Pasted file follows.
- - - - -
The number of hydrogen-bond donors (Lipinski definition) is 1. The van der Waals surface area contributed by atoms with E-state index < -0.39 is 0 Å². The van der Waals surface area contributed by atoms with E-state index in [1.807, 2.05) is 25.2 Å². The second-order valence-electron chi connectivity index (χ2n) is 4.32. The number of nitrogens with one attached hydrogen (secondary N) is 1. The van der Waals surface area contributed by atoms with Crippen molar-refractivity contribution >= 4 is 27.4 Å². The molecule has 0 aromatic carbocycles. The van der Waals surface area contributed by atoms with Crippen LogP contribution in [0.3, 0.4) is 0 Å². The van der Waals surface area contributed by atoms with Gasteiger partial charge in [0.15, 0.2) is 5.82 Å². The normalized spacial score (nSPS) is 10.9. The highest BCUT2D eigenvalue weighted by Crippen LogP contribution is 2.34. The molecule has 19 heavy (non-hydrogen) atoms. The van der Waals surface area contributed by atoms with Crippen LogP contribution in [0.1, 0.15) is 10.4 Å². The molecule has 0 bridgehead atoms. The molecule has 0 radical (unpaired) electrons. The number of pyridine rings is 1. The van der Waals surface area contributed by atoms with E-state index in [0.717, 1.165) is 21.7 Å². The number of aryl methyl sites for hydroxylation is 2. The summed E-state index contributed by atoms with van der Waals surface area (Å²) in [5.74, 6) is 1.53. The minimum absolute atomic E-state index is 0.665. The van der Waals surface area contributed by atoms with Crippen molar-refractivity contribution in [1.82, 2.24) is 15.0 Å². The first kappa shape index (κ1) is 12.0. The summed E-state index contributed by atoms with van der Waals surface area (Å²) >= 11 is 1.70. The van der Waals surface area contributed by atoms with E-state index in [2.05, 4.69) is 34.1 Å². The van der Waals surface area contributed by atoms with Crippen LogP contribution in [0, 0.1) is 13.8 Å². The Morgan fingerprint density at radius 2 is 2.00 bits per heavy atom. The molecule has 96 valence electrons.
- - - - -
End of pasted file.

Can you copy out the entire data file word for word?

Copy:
The number of hydrogen-bond donors (Lipinski definition) is 1. The van der Waals surface area contributed by atoms with E-state index < -0.39 is 0 Å². The van der Waals surface area contributed by atoms with E-state index in [1.807, 2.05) is 25.2 Å². The second-order valence-electron chi connectivity index (χ2n) is 4.32. The number of nitrogens with one attached hydrogen (secondary N) is 1. The van der Waals surface area contributed by atoms with Crippen molar-refractivity contribution >= 4 is 27.4 Å². The molecule has 0 aromatic carbocycles. The van der Waals surface area contributed by atoms with Crippen LogP contribution in [0.3, 0.4) is 0 Å². The van der Waals surface area contributed by atoms with Gasteiger partial charge in [0.15, 0.2) is 5.82 Å². The normalized spacial score (nSPS) is 10.9. The highest BCUT2D eigenvalue weighted by Crippen LogP contribution is 2.34. The molecule has 19 heavy (non-hydrogen) atoms. The van der Waals surface area contributed by atoms with Crippen LogP contribution in [0.1, 0.15) is 10.4 Å². The molecule has 0 bridgehead atoms. The molecule has 0 radical (unpaired) electrons. The number of pyridine rings is 1. The van der Waals surface area contributed by atoms with E-state index in [0.717, 1.165) is 21.7 Å². The number of aryl methyl sites for hydroxylation is 2. The summed E-state index contributed by atoms with van der Waals surface area (Å²) in [5.74, 6) is 1.53. The minimum absolute atomic E-state index is 0.665. The van der Waals surface area contributed by atoms with Crippen molar-refractivity contribution in [1.82, 2.24) is 15.0 Å². The first kappa shape index (κ1) is 12.0. The summed E-state index contributed by atoms with van der Waals surface area (Å²) >= 11 is 1.70. The van der Waals surface area contributed by atoms with E-state index in [2.05, 4.69) is 34.1 Å². The van der Waals surface area contributed by atoms with Crippen LogP contribution in [0, 0.1) is 13.8 Å². The Morgan fingerprint density at radius 2 is 2.00 bits per heavy atom. The molecule has 96 valence electrons.